“I wouldn’t really leave Dundalk for any other club here,” he says. “It’s the place to be. And it would take a lot for me to leave for a club away. I wouldn’t have any interest in plodding around, not challenging for something, in the middle of League One or Two. We get the chance of trophies here. We are going to win the league, hopefully the cup and we are going to get the chance to go again in Europe. Those are nights that you really remember.”

Such talk tends to be cheap in football but then this is not the sort of stuff that shores up a negotiating position when a player and club are in the process of hammering out a deal for next year.

Benson, though, has always retained a little more control over his destiny than many in the game.

At 14, after being asked over for a second trial at Newcastle, he got off a plane that had developed difficulties and been forced to make an emergency landing. Stephen Folan, now also at Dundalk, stayed on and signed for the English club a few days later.

Fear, he acknowledges, was a factor, as was fatigue after other trips away and a stint at an Irish underage training camp with an underage side. What made the decision a lot more straightforward, though, was a clear sense in his own head of how his future was going to unfold.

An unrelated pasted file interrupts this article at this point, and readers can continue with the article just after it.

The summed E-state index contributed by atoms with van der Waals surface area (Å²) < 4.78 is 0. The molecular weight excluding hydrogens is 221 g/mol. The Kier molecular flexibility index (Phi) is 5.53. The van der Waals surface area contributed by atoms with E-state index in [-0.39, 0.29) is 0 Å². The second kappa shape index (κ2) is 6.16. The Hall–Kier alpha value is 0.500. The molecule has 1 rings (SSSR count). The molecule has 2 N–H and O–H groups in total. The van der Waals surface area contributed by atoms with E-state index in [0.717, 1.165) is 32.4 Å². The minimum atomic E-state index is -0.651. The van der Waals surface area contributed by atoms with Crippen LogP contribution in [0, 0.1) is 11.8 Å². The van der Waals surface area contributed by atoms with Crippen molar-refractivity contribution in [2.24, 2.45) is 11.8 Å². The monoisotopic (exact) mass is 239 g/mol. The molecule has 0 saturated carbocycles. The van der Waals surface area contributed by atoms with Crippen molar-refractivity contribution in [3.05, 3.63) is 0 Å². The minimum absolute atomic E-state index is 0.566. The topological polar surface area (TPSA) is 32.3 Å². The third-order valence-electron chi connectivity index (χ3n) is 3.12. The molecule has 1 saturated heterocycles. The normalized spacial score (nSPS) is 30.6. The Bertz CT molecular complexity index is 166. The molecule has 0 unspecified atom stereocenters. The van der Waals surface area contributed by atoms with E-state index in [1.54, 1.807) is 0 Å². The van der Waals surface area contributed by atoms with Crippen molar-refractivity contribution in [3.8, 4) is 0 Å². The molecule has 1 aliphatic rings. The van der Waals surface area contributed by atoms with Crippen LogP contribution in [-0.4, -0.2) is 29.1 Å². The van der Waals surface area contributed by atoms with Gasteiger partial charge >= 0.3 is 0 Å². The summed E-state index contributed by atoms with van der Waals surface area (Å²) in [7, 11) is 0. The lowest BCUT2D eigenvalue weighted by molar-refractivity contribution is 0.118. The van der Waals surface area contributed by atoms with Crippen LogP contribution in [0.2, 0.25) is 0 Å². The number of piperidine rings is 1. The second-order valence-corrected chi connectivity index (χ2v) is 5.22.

“If there wasn’t a problem with the plane I’d have gone but the fact that I’d been a way for the week... I was probably a bit tired and emotional, as they say.

“In the end, I just decided that going on that plane again isn’t worth going over to Newcastle for a week. But I knew I was going to stay and do my leaving cert anyway. It wasn’t as if I was going to leave school all of a sudden and go over and so it didn’t really cause me a second thought really.”

The following year he signed for Athlone and a year after that made his senior debut for the club in somewhat unconventional circumstances. “We were on the bus when they told me I was going to play and I remember saying to the youth team coach who was part of the first team set up that I didn’t remember signing any forms. He said it’d be alright but I don’t think it was, I think the club was docked points.”